Violet, red and coral Dahlias. A selection of various violet, coral and purple Dahlias.
There are 3 reasons why I am growing Dahlias this year. Martha Stewart, Martha's Vinyard and Mothera (well, I mean Tokyo). You see, last yearI saw a rerun from an episode of an older Martha Stewart Show - one where Martha visits a Dahlia farm Swan Island Dahlias , the images of her strolling around the fields with giant mums, and then on her new show, a florist in New York City artfully demonstrated just how stylish the poor Dahlia can be when used thoughtfully, monochromatically. I later visited my Brother in Marthas Vinyard in September, and was so impressed with the jewel-like displays of Dahlias in front of the quaint, New England Homes...most amazing was that just two hours away, my garden was over for the season, it had become rather dull. Then, Last February, while trend hunting in Japan for work, I found some stunning floral design books which just happened to showed amazing and beautiful arrangements of Dahlias--- in stunning colors, tastefull monochromatic. I had to order some, it was in the stars. Red, burgundy and sages--- an arrangement for the reception desk. It always helps to schmooze the assistants!
One night last February, again in Japan, I was in my room in Tokyo, I had a 3:00 am conference call with work, so I could not sleep, I decided to shop on-line of course! I rolled through my bookmarks and noticed the Swan Island Web Site, which I had forgotten about. Please visit the Swan Island site ( it works very nicely, showing thumbnails of each Dahlia so before you order, you can see the entire palette), and then next sprint,order a few. But be careful..I had a idea that I would order 6, but I ordered 60! These Dahlias were color coordinated - mainly purples, violets, magenta, coral and reds. I felt that this palette would be refreshing in a genus where one normally sees perhaps more horrid colors such as nuclear yellow and honey muck colors. You know - that wierd mix or orange, yellow and circus red. Ugh.
Next time you impulse-purchase a poly-bagged Dahlia at the home center, promise me that you will think about the color palette - and then buy alot! The more plants, the better. It doesn't matter what color you choose, if you limit yourself to one or two colors, in various tints and forms, the results will be amazing. Still...people dispise Dahlias. Come on, I'm a huge plant snob, and I grow them! When I told people that I was growing Dahlias, I was'nt too surprised at the response. "You're what?" The poor Dahlia, ( and for what its worth...the poor, poor tall and elegant exhibition Chrysanthemum!), but then again, I may collect rare winter-blooming orchids from Borneo, I also love the smell of plain-old rusty-colored Marigolds. Two years ago, I posted about growing exotic Chrysanthemums after another trip to Japan, and then I shared my results after spending a summer growing and training various exhibition Chrysanthemums. This year, I promised to indulge my passion in two other missunderstood classic plants - Tuberous Begonias- you've seen my Exhibition begonias last month, and now, I share my Dahlia experiment, as well as some thoughts on color palettes currently in my garden.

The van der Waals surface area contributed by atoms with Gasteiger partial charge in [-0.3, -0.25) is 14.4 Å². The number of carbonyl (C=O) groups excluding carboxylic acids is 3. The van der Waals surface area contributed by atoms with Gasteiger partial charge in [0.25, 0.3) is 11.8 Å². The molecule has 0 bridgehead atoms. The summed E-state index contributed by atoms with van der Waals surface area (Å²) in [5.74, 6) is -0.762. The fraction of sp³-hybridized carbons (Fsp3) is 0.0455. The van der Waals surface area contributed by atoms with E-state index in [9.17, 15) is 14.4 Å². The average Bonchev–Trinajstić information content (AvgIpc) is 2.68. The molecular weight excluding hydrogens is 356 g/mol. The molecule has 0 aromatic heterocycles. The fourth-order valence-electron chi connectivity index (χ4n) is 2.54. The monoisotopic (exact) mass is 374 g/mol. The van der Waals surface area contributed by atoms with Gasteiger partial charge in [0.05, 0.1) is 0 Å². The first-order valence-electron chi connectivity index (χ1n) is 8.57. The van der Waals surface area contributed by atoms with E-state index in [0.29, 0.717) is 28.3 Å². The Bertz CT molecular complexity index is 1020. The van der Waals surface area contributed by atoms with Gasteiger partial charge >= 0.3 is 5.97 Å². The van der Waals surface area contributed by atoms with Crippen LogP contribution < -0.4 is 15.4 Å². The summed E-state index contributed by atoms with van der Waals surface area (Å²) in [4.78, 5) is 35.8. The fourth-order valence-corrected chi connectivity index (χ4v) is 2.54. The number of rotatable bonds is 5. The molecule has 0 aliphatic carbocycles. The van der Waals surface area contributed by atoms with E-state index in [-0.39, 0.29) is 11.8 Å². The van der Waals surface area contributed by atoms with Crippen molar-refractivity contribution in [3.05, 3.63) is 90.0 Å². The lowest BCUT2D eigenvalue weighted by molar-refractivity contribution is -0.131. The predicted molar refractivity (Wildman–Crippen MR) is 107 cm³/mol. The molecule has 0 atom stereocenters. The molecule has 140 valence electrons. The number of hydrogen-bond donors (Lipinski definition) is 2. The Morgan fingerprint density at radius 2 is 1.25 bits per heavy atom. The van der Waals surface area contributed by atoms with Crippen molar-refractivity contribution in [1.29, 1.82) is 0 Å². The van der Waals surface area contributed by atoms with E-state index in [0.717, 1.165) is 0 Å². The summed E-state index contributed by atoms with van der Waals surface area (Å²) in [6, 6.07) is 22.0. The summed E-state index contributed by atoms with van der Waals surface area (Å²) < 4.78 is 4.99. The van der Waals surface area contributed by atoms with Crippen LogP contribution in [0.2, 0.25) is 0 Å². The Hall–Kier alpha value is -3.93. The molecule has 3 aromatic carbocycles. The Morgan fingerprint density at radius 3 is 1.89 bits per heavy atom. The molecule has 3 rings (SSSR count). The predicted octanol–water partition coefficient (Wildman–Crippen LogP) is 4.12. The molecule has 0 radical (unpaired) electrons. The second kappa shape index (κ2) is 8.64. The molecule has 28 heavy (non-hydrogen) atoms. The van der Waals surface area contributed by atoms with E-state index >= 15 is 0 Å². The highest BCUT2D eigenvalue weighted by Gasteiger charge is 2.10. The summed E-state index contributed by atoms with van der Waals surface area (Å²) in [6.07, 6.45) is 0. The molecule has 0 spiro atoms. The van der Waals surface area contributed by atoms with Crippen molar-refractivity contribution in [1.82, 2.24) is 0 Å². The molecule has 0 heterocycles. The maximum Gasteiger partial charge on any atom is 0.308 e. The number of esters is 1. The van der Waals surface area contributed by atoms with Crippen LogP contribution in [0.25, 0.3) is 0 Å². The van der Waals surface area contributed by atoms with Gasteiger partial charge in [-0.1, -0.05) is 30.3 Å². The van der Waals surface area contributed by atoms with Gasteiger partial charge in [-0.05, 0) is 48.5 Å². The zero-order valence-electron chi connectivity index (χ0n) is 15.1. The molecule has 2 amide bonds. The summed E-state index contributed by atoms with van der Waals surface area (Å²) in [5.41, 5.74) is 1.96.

No color works monochromatically better than shades of green. Some lemons in my garden, begging to be picked for a stone bowl in the bathroom. Lime greens provide foolproof contast in most contemporary gardens. The true Pitcher Plant, our native Sarracennea demonstrates just how effective lime green can be in a season of autumnal colors. Now offered as a cut flower in tony flower shops in NYC, these plants can easily be grown in a tray of water on your terrace. I have then in flat clay pots sitting in trays of water under the tall Martin house. This fall they are exploding into new growth, with some pitchers nearly two feet tall.
The Berkshire Botanice Garden Gravel Driveway- a source for ideas.
Last week I had a meeting of the American Primula Society which we held at the Berkshire Botanic Garden. I flew in from LA the night before, but still made some time to bake some yummy oatmeal peanut butter cookies ( um...also from Marthas new book - I am such girl), anyway, at the Botanic Garden, I took some photos to remind me to try bronze plants in containters. We have loads of container plants all over the property, and I am pretty good at creating nice color palettes, but sometimes, I see things which I simple will forget, unless I document it. I like to take photos and post them on my bulletin board, and in folders on my desktop, to remind me. Bookmarks are an amazing tool, and I think I must have hundreds. I save them on color ideas, combinations, inspiration, sources, all in folders. I'm on a Mac, so I use the web browser Safari. It's been easy to file my reference sources into neat, tidy folders. I don't think I would have been able to finish my design book BEYOND TREND, without using a deep resource library on my desktop. On a plane, it's easy to refer to ideas, and a great place to re-file these ideas into your mind. We are ALL influenced, but exercising your influence is what makes your ideas come to life. It would have been far too easy to watch a show on Dahlias, think a bit about how nice it would be to grow some next year, and then forget about it a month later. A nice use of bronze and lime. A new Canna variety, from Plant Delights Nurserycalled 'Pacific Beauty' ( oh yeah, I tried couple of dozen new Canna this year too). 6 foot tall, blue grey thin foliage, and pumpkin orange flowers. Gorgeous against the blue sky and golden needles on a rare yellow strain of Pseudotsuga.